more from William W. Tait

Single Idea 9978

[catalogued under 1. Philosophy / F. Analytic Philosophy / 7. Limitations of Analysis]

Full Idea

The tendency to attack forms of expression rather than attempting to appreciate what is actually being said is one of the more unfortunate habits that analytic philosophy inherited from Frege.

Gist of Idea

Analytic philosophy focuses too much on forms of expression, instead of what is actually said


William W. Tait (Frege versus Cantor and Dedekind [1996], IV)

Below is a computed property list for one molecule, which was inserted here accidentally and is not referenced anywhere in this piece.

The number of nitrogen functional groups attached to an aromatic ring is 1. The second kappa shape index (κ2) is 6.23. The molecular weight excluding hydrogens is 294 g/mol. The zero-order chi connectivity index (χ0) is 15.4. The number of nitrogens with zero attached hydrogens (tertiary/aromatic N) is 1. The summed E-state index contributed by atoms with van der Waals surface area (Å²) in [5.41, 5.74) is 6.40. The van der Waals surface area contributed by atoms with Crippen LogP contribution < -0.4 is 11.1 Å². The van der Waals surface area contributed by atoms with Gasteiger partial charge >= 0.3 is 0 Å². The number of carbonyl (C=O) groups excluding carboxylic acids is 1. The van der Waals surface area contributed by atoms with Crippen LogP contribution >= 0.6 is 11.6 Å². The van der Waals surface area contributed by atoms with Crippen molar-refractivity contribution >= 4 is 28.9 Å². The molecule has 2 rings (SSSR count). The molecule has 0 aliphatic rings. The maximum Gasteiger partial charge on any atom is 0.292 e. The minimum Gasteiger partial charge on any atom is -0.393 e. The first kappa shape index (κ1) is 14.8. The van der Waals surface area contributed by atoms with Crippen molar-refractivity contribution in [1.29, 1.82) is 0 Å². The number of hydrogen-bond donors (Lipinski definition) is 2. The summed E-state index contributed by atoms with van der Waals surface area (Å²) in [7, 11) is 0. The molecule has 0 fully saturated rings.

Book Reference

'Philosophy of Mathematics: anthology', ed/tr. Jacquette,Dale [Blackwell 2002], p.45

A Reaction

The key to this, I say, is to acknowledge the existence of propositions (in brains). For example, this belief will make teachers more sympathetic to pupils who are struggling to express an idea, and verbal nit-picking becomes totally irrelevant.